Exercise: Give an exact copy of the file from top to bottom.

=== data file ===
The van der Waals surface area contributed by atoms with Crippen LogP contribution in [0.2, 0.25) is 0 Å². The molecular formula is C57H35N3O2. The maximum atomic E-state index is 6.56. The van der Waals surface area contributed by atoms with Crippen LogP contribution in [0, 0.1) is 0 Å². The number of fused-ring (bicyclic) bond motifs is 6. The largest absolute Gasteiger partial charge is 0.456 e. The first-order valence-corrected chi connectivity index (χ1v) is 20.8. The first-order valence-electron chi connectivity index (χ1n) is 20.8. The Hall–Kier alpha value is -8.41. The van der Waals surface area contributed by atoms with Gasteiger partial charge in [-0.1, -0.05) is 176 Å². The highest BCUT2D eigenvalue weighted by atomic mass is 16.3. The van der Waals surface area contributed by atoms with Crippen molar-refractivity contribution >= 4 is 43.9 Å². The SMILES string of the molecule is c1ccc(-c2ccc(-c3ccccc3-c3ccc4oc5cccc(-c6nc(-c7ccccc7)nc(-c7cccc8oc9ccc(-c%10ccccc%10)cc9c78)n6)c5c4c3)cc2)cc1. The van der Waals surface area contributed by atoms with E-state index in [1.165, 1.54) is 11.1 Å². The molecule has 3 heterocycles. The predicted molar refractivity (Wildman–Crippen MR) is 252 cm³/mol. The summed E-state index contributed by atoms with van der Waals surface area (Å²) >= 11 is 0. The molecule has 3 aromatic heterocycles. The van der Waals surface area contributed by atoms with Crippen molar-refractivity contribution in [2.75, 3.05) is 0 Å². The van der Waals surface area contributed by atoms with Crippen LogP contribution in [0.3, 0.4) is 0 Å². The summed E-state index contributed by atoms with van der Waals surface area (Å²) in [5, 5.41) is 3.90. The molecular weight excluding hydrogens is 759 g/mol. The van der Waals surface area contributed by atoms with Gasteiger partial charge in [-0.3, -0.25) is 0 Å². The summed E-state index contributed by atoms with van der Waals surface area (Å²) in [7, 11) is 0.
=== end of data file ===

The van der Waals surface area contributed by atoms with Crippen LogP contribution in [0.2, 0.25) is 0 Å². The molecular formula is C57H35N3O2. The maximum atomic E-state index is 6.56. The van der Waals surface area contributed by atoms with Crippen LogP contribution in [0, 0.1) is 0 Å². The number of fused-ring (bicyclic) bond motifs is 6. The largest absolute Gasteiger partial charge is 0.456 e. The first-order valence-corrected chi connectivity index (χ1v) is 20.8. The first-order valence-electron chi connectivity index (χ1n) is 20.8. The Hall–Kier alpha value is -8.41. The van der Waals surface area contributed by atoms with Gasteiger partial charge in [-0.1, -0.05) is 176 Å². The highest BCUT2D eigenvalue weighted by atomic mass is 16.3. The van der Waals surface area contributed by atoms with Crippen molar-refractivity contribution >= 4 is 43.9 Å². The SMILES string of the molecule is c1ccc(-c2ccc(-c3ccccc3-c3ccc4oc5cccc(-c6nc(-c7ccccc7)nc(-c7cccc8oc9ccc(-c%10ccccc%10)cc9c78)n6)c5c4c3)cc2)cc1. The van der Waals surface area contributed by atoms with E-state index in [1.165, 1.54) is 11.1 Å². The molecule has 3 heterocycles. The predicted molar refractivity (Wildman–Crippen MR) is 252 cm³/mol. The summed E-state index contributed by atoms with van der Waals surface area (Å²) >= 11 is 0. The molecule has 3 aromatic heterocycles. The van der Waals surface area contributed by atoms with Crippen molar-refractivity contribution in [2.75, 3.05) is 0 Å². The van der Waals surface area contributed by atoms with Crippen LogP contribution in [0.3, 0.4) is 0 Å². The summed E-state index contributed by atoms with van der Waals surface area (Å²) in [5, 5.41) is 3.90. The molecular weight excluding hydrogens is 759 g/mol. The van der Waals surface area contributed by atoms with Gasteiger partial charge in [-0.3, -0.25) is 0 Å². The summed E-state index contributed by atoms with van der Waals surface area (Å²) in [7, 11) is 0.